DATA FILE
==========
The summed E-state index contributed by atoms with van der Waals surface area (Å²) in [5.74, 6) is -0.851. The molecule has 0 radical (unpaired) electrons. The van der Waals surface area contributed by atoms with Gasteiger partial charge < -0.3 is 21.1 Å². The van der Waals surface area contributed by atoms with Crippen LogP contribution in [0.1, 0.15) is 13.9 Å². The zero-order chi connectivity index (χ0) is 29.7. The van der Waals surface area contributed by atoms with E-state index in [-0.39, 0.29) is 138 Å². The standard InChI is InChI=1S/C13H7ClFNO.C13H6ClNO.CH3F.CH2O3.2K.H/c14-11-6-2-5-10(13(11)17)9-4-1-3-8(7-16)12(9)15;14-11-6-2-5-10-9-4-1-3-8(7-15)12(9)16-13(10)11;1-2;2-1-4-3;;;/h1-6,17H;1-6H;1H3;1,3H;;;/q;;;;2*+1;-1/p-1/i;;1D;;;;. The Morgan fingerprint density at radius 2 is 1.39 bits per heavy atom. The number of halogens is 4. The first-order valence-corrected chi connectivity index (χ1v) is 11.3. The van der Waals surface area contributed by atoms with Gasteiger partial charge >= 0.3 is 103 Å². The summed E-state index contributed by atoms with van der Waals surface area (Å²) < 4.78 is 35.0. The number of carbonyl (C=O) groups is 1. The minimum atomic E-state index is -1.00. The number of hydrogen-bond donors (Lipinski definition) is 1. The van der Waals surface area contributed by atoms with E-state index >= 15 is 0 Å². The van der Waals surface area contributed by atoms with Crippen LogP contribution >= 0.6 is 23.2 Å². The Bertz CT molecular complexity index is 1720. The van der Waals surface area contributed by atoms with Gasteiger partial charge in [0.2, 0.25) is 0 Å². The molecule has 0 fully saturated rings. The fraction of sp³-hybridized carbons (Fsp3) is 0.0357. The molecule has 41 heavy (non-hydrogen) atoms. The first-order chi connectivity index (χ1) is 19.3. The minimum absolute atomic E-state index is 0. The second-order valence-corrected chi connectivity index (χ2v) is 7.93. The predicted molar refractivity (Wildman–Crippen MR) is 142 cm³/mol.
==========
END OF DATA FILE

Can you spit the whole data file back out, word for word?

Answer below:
The summed E-state index contributed by atoms with van der Waals surface area (Å²) in [5.74, 6) is -0.851. The molecule has 0 radical (unpaired) electrons. The van der Waals surface area contributed by atoms with Gasteiger partial charge < -0.3 is 21.1 Å². The van der Waals surface area contributed by atoms with Crippen LogP contribution in [0.1, 0.15) is 13.9 Å². The zero-order chi connectivity index (χ0) is 29.7. The van der Waals surface area contributed by atoms with E-state index in [-0.39, 0.29) is 138 Å². The standard InChI is InChI=1S/C13H7ClFNO.C13H6ClNO.CH3F.CH2O3.2K.H/c14-11-6-2-5-10(13(11)17)9-4-1-3-8(7-16)12(9)15;14-11-6-2-5-10-9-4-1-3-8(7-15)12(9)16-13(10)11;1-2;2-1-4-3;;;/h1-6,17H;1-6H;1H3;1,3H;;;/q;;;;2*+1;-1/p-1/i;;1D;;;;. The Morgan fingerprint density at radius 2 is 1.39 bits per heavy atom. The number of halogens is 4. The first-order valence-corrected chi connectivity index (χ1v) is 11.3. The van der Waals surface area contributed by atoms with Gasteiger partial charge >= 0.3 is 103 Å². The summed E-state index contributed by atoms with van der Waals surface area (Å²) < 4.78 is 35.0. The number of carbonyl (C=O) groups is 1. The minimum atomic E-state index is -1.00. The number of hydrogen-bond donors (Lipinski definition) is 1. The van der Waals surface area contributed by atoms with E-state index >= 15 is 0 Å². The van der Waals surface area contributed by atoms with Crippen LogP contribution >= 0.6 is 23.2 Å². The Bertz CT molecular complexity index is 1720. The van der Waals surface area contributed by atoms with Gasteiger partial charge in [0.2, 0.25) is 0 Å². The molecule has 0 fully saturated rings. The fraction of sp³-hybridized carbons (Fsp3) is 0.0357. The molecule has 41 heavy (non-hydrogen) atoms. The first-order chi connectivity index (χ1) is 19.3. The minimum absolute atomic E-state index is 0. The second-order valence-corrected chi connectivity index (χ2v) is 7.93. The predicted molar refractivity (Wildman–Crippen MR) is 142 cm³/mol.